Some students knew the danger and refused to stay home to go in and help others they care about. That gives them a view of school as their potential battlefield for their life and they see themselves as a warrior wanting to defend. How well does that mindset work with understanding algebra or adjectives? Is this the new norm for them? What do they need to get through it?

Of the students forced to go that were suppose to stare down the fear they felt, did they wonder if anyone truly cared whether they lived or died? If the adult in their life didn’t see a risk the police and schools were seeing, how does that effect what they believe themselves about safety? Did the day empower them, because it didn’t actually happen, or was being the “sitting duck” for the day traumatize them? How do they sort out those feelings?

Of the students who found out while they were in school on Friday, how were they impacted by it? How did they spend the rest of the day having that knowledge? Who did they get to talk to about it? Have they been able to talk about it with anyone?

Family discussions are important when the topic is intense, and this is a big one in the impact it has. Long term damage can be reduced when there is a supportive and open family discussion and fears and emotions are safe to share. Love and connection are key components to healing.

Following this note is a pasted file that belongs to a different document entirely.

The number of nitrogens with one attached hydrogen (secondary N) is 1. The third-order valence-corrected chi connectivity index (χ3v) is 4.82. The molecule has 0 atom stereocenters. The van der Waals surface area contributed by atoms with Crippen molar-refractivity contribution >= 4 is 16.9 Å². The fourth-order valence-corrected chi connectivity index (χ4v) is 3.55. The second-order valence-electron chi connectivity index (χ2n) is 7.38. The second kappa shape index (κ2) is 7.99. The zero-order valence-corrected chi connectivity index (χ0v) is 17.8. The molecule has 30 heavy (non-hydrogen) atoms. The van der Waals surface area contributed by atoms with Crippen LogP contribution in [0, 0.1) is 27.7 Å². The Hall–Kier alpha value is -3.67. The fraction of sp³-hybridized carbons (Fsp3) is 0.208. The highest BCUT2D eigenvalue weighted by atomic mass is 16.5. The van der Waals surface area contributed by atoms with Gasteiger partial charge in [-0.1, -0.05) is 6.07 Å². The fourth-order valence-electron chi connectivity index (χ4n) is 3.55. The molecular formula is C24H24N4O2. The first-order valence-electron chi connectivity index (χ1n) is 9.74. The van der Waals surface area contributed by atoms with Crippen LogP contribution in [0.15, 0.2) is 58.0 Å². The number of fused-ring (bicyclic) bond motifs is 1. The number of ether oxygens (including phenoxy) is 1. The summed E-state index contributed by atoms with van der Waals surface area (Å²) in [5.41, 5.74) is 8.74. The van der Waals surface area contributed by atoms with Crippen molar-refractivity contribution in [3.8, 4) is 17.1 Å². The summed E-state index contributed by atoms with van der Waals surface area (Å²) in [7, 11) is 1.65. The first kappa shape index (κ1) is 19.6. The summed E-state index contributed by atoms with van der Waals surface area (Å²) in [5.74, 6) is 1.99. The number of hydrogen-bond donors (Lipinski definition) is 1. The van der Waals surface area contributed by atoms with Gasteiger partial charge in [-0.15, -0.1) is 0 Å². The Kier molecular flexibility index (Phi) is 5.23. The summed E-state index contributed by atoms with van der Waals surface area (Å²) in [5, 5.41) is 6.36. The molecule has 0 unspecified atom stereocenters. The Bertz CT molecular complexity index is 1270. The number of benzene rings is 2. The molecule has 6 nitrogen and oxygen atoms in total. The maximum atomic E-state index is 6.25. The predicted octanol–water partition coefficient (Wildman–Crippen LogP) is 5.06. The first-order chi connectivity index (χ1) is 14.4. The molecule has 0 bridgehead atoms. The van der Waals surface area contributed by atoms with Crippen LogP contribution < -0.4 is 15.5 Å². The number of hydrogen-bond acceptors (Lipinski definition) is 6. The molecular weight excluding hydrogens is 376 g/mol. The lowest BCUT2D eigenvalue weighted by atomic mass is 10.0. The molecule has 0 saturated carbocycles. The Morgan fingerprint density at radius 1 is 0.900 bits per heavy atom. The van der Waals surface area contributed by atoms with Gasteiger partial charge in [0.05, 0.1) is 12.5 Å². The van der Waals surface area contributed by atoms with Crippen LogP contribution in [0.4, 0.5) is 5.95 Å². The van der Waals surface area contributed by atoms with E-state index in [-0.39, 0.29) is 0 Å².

Of the teachers….how do they give their full presence to a child who needs their attention when they can’t stop scanning the classroom like a parent at the beach knowing seconds will count if the worst were to happen? Their body has no choice but to absorb the stress. The next shooting drill will be painful. Who do they discuss their feelings with?

Of the ones who joined the challenge and put out the threats….

As well as the ones who considered it, what kind of anguish, hurt, and anger are they filled with? The why of it needs to be understood. They need to know they matter and their future can hold more than what they are currently feeling. They need our help in seeing light in their soul. They are sitting in a darkness we need to help them out of to prevent the tragedies of tomorrow. Don’t see them as evil, see them as tortured and learn why. In the world they are growing up in, we owe them that. They are not monsters, they are children that are hurting and they are part of our next generation.

News and social media posts need to be aware of the impacts of what is posted. Calling these threats unfounded, bogus, or not-credible minimizes the facts and impacts of the story. It’s insulting to those who went through it. The threats were real, even if they were not operational. Understand that as part of the story.

All of us can help by having a conversation with someone who really needs it. This threat was nation wide, you know someone who was affected. “Act as if what you do makes a difference, because it does.” William James. We are all in this together and we need each other.

Written by Melody Belliveau